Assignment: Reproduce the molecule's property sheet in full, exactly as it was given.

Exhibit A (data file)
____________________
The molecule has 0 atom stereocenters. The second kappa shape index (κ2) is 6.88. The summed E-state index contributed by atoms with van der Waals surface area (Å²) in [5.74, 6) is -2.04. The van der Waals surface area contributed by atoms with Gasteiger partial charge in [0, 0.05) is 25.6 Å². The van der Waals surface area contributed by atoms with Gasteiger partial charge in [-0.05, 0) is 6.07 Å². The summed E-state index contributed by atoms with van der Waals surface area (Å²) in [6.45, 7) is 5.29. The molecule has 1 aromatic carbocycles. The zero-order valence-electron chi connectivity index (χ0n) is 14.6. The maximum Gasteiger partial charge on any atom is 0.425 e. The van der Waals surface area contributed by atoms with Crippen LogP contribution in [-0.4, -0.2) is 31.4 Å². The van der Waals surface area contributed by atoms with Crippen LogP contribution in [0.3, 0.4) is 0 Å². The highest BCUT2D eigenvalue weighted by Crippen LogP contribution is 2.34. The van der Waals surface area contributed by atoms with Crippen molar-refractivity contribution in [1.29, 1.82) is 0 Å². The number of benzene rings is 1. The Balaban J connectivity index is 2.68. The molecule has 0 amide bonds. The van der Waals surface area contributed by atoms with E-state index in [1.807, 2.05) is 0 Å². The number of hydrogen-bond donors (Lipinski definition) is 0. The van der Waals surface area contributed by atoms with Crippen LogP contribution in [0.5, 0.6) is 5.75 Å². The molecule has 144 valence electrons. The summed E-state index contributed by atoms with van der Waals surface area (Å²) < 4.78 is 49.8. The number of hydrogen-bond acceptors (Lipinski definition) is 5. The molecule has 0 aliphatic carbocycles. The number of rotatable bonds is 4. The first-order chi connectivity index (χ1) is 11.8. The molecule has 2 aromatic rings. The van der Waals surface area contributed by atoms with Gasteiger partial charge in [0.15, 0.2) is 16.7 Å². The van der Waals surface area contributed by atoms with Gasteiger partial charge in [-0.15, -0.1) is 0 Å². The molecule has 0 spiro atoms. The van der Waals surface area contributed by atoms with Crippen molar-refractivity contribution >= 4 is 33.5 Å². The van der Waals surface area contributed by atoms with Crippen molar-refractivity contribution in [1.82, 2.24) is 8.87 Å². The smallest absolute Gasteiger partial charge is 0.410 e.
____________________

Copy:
The molecule has 0 atom stereocenters. The second kappa shape index (κ2) is 6.88. The summed E-state index contributed by atoms with van der Waals surface area (Å²) in [5.74, 6) is -2.04. The van der Waals surface area contributed by atoms with Gasteiger partial charge in [0, 0.05) is 25.6 Å². The van der Waals surface area contributed by atoms with Gasteiger partial charge in [-0.05, 0) is 6.07 Å². The summed E-state index contributed by atoms with van der Waals surface area (Å²) in [6.45, 7) is 5.29. The molecule has 1 aromatic carbocycles. The zero-order valence-electron chi connectivity index (χ0n) is 14.6. The maximum Gasteiger partial charge on any atom is 0.425 e. The van der Waals surface area contributed by atoms with Crippen LogP contribution in [-0.4, -0.2) is 31.4 Å². The van der Waals surface area contributed by atoms with Crippen LogP contribution in [0.3, 0.4) is 0 Å². The highest BCUT2D eigenvalue weighted by Crippen LogP contribution is 2.34. The van der Waals surface area contributed by atoms with Crippen molar-refractivity contribution in [1.29, 1.82) is 0 Å². The number of benzene rings is 1. The Balaban J connectivity index is 2.68. The molecule has 0 amide bonds. The van der Waals surface area contributed by atoms with E-state index in [1.807, 2.05) is 0 Å². The number of hydrogen-bond donors (Lipinski definition) is 0. The van der Waals surface area contributed by atoms with Crippen LogP contribution in [0.5, 0.6) is 5.75 Å². The molecule has 144 valence electrons. The summed E-state index contributed by atoms with van der Waals surface area (Å²) < 4.78 is 49.8. The number of hydrogen-bond acceptors (Lipinski definition) is 5. The molecule has 0 aliphatic carbocycles. The number of rotatable bonds is 4. The first-order chi connectivity index (χ1) is 11.8. The molecule has 2 aromatic rings. The van der Waals surface area contributed by atoms with Gasteiger partial charge in [0.15, 0.2) is 16.7 Å². The van der Waals surface area contributed by atoms with Gasteiger partial charge in [-0.15, -0.1) is 0 Å². The molecule has 0 spiro atoms. The van der Waals surface area contributed by atoms with Crippen molar-refractivity contribution >= 4 is 33.5 Å². The van der Waals surface area contributed by atoms with Crippen molar-refractivity contribution in [1.82, 2.24) is 8.87 Å². The smallest absolute Gasteiger partial charge is 0.410 e.